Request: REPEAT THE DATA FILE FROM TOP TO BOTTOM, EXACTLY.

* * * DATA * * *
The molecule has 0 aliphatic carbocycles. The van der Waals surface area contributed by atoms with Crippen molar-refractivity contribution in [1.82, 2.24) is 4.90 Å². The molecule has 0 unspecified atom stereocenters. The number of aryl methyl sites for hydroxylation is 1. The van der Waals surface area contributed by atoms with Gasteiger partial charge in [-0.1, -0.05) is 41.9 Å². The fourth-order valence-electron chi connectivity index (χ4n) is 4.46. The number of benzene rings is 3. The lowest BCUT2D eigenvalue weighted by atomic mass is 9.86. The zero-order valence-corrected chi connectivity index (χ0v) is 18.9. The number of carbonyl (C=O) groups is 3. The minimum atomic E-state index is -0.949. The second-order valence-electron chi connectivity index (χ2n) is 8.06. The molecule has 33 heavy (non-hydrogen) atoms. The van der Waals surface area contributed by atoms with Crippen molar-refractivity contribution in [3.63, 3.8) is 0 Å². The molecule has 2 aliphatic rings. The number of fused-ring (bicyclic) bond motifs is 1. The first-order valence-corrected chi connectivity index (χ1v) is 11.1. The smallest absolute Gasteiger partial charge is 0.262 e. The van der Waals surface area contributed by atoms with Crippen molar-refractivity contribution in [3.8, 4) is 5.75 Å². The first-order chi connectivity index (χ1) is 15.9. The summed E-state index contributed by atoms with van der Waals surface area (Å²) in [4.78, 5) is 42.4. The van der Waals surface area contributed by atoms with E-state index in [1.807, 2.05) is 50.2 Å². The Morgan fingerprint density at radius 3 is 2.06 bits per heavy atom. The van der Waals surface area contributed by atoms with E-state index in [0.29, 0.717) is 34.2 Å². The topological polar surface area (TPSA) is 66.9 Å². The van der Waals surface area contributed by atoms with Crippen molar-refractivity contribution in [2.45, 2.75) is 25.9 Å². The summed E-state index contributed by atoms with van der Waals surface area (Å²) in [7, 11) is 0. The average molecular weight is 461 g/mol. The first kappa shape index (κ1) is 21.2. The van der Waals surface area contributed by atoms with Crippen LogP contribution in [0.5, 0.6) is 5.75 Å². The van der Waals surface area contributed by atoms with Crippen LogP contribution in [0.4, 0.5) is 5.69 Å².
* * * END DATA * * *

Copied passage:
The molecule has 0 aliphatic carbocycles. The van der Waals surface area contributed by atoms with Crippen molar-refractivity contribution in [1.82, 2.24) is 4.90 Å². The molecule has 0 unspecified atom stereocenters. The number of aryl methyl sites for hydroxylation is 1. The van der Waals surface area contributed by atoms with Gasteiger partial charge in [-0.1, -0.05) is 41.9 Å². The fourth-order valence-electron chi connectivity index (χ4n) is 4.46. The number of benzene rings is 3. The lowest BCUT2D eigenvalue weighted by atomic mass is 9.86. The zero-order valence-corrected chi connectivity index (χ0v) is 18.9. The number of carbonyl (C=O) groups is 3. The minimum atomic E-state index is -0.949. The second-order valence-electron chi connectivity index (χ2n) is 8.06. The molecule has 33 heavy (non-hydrogen) atoms. The van der Waals surface area contributed by atoms with Crippen molar-refractivity contribution in [3.63, 3.8) is 0 Å². The molecule has 2 aliphatic rings. The number of fused-ring (bicyclic) bond motifs is 1. The first-order valence-corrected chi connectivity index (χ1v) is 11.1. The smallest absolute Gasteiger partial charge is 0.262 e. The van der Waals surface area contributed by atoms with Crippen molar-refractivity contribution in [3.8, 4) is 5.75 Å². The first-order chi connectivity index (χ1) is 15.9. The summed E-state index contributed by atoms with van der Waals surface area (Å²) in [4.78, 5) is 42.4. The van der Waals surface area contributed by atoms with E-state index in [1.807, 2.05) is 50.2 Å². The Morgan fingerprint density at radius 3 is 2.06 bits per heavy atom. The van der Waals surface area contributed by atoms with E-state index in [0.29, 0.717) is 34.2 Å². The topological polar surface area (TPSA) is 66.9 Å². The van der Waals surface area contributed by atoms with Crippen molar-refractivity contribution in [2.45, 2.75) is 25.9 Å². The summed E-state index contributed by atoms with van der Waals surface area (Å²) in [7, 11) is 0. The average molecular weight is 461 g/mol. The first kappa shape index (κ1) is 21.2. The van der Waals surface area contributed by atoms with Crippen LogP contribution in [0.5, 0.6) is 5.75 Å². The van der Waals surface area contributed by atoms with Crippen LogP contribution in [0.4, 0.5) is 5.69 Å².